For each eligible patient, cerumen was determined to cause complete or partial obstruction of the tympanic membrane by 1 of 4 investigators. Complete obstruction was defined as the physician being unable to visualize any of the tympanic membrane secondary to cerumen. Partial obstruction was defined as the physician being able to visualize part of the tympanic membrane but not all membrane landmarks, including light reflex, ossicles, and mobility. Wax was characterized as soft, hard, or mixed based on color and consistency. To determine interobserver variability, each investigator examined the same 26 ears prior to study initiation to evaluate the degree of obstruction of the tympanic membrane. A κ value of 0.72 was obtained, showing a good amount of agreement. Using a computerized random-number program, syringes with 1 mL of docusate sodium, triethanolamine polypeptide, or normal saline were placed in consecutively numbered envelopes by a hospital pharmacist. Each enrolled patient was then assigned the next numbered envelope.

After enrollment, 1 mL of substance was instilled into the patient's external auditory canal by a trained nurse. Parents were asked to keep children lying with that ear facing upward for 15 minutes. The nurse then had the patient turn the ear downward to drain any remaining fluid. The same physician investigator examined the ear to determine if it was completely or partially obstructed or if complete visualization of the tympanic membrane was possible. If the membrane was not completely visualized, the ear was irrigated by the enrolling physician or nurse with 50 mL of tepid tap water (85°-95°F). A 60-mL syringe with an 18-gauge angiocatheter precut to a length of 1.5 cm was used for irrigation. The angiocatheter was inserted 2 to 3 mm into the ear canal, aimed along the posterior-superior canal wall,11 and pressure, as allowed by syringe and angiocatheter size, was used to irrigate the canal. After irrigation, the physician investigator again examined the ear to determine if the tympanic membrane could be completely visualized. If not, irrigation was repeated. The physician examined the ear a final time to determine the degree of visualization of the membrane. If at any time during the study patients complained of significant pain, dizziness, nausea, hearing loss, or drainage in their throat, the study was discontinued and an adverse event was recorded on the study form.

The main outcome for this study was the proportion of ears achieving complete visualization of the tympanic membrane after use of the agent and irrigation if necessary. The main outcome and categorical pretreatment variables were statistically analyzed using a χ2 test or a Fisher exact test. Continuous pretreatment variables were analyzed using an analysis of variance test. A sample size of 90 was estimated to achieve 80% power to detect a 40 percentage-point difference between the treatment groups (α = 0.05; χ2 with df = 2). A 40 percentage-point difference was considered to be significant based on previous studies.8 SAS statistical software version 8.02 (SAS Institute Inc, Cary, NC) was used for the analyses, and P<.05 was considered statistically significant.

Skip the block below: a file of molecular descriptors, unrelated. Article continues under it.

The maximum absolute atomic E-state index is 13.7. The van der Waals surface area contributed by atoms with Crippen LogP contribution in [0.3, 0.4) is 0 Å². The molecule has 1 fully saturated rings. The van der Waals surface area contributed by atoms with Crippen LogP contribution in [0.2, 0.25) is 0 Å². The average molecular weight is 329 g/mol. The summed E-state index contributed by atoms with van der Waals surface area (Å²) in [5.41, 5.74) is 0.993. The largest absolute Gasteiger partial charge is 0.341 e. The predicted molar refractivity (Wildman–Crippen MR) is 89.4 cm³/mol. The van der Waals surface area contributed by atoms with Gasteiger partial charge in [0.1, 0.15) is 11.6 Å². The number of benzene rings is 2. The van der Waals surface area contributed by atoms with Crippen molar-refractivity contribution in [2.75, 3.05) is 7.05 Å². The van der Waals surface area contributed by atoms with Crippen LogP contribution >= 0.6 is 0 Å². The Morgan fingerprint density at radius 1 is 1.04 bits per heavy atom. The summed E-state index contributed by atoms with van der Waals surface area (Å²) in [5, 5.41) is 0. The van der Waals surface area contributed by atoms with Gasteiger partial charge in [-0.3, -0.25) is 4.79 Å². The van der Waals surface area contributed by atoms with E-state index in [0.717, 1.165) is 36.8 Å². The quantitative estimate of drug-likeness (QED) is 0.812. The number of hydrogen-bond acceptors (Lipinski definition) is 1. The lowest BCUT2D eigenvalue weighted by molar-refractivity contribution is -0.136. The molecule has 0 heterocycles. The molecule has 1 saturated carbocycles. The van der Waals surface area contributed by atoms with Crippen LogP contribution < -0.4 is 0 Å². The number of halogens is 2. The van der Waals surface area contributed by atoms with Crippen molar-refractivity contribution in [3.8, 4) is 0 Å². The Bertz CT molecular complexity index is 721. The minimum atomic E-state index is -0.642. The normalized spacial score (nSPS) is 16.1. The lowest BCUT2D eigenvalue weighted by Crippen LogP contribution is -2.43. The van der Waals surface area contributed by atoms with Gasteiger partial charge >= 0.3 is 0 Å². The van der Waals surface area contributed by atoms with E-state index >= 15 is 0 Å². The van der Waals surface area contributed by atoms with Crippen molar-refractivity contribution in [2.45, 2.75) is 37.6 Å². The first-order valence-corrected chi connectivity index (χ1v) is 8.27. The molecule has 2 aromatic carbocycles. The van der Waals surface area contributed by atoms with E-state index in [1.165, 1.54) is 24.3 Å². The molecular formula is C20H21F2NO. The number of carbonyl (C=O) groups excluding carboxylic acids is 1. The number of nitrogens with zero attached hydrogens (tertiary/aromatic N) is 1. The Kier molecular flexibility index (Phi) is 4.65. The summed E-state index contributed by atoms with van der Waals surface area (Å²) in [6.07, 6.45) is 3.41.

Ninety-three patients were enrolled during the study period. One patient was removed because of a protocol violation, leaving 92 patients for analysis (Figure 1). Mean ± SD patient age was 34.7 ± 18.1 months, and 50 (54%) patients were girls. Comparison of pretreatment characteristics indicates that each treatment group was similar in age, sex, race, type of wax (soft, hard, or mixed), and the number of tympanic membranes partially and completely obstructed Table 1). Compared with the pediatric clinic, a higher percentage of patients enrolled in the emergency department received triethanolamine polypeptide (42% vs 15%) and fewer patients received saline (22% vs 45%). However, patients enrolled in the docusate sodium group at each site were evenly distributed (36% vs 39%). This was the result of chance randomization. The pretreatment characteristics of patients sorted by site were very similar.

Place holder to copy figure label and caption

Flow diagram of study participants' randomization and inclusion in analysis. DS indicates docusate sodium; NS, normal saline; and TP, triethanolamine polypeptide.

Graphic Jump Location
Table Graphic Jump LocationTable 1. Baseline Characteristics of Study Participants According to Treatment Group*

Of the analyzed 92 patients, 34 received docusate, 30 received triethanolamine polypeptide, and 28 received saline control. Table 2 presents the degree of visualization in each subgroup after agent alone and each irrigation. Complete visualization of the tympanic membrane was achieved in 18 (53%) of 34 docusate patients, 13 (43%) of 30 triethanolamine polypeptide patients, and 19 (68%) of 28 saline controls. The difference between the 3 groups was not significant (P = .17).

Table Graphic Jump LocationTable 2. Study Participants With Completely Visualized Tympanic Membranes

Potential confounders, including study site, different investigators, and type of wax, were analyzed. The difference in the success rate between sites was not significant (P = .64), nor was the difference between investigators (P = .58). The only trend was that the success rate for soft wax (68%) was higher than for mixed (50%) or hard (43%) (P = .13). This may have been statistically significant in a larger sample size.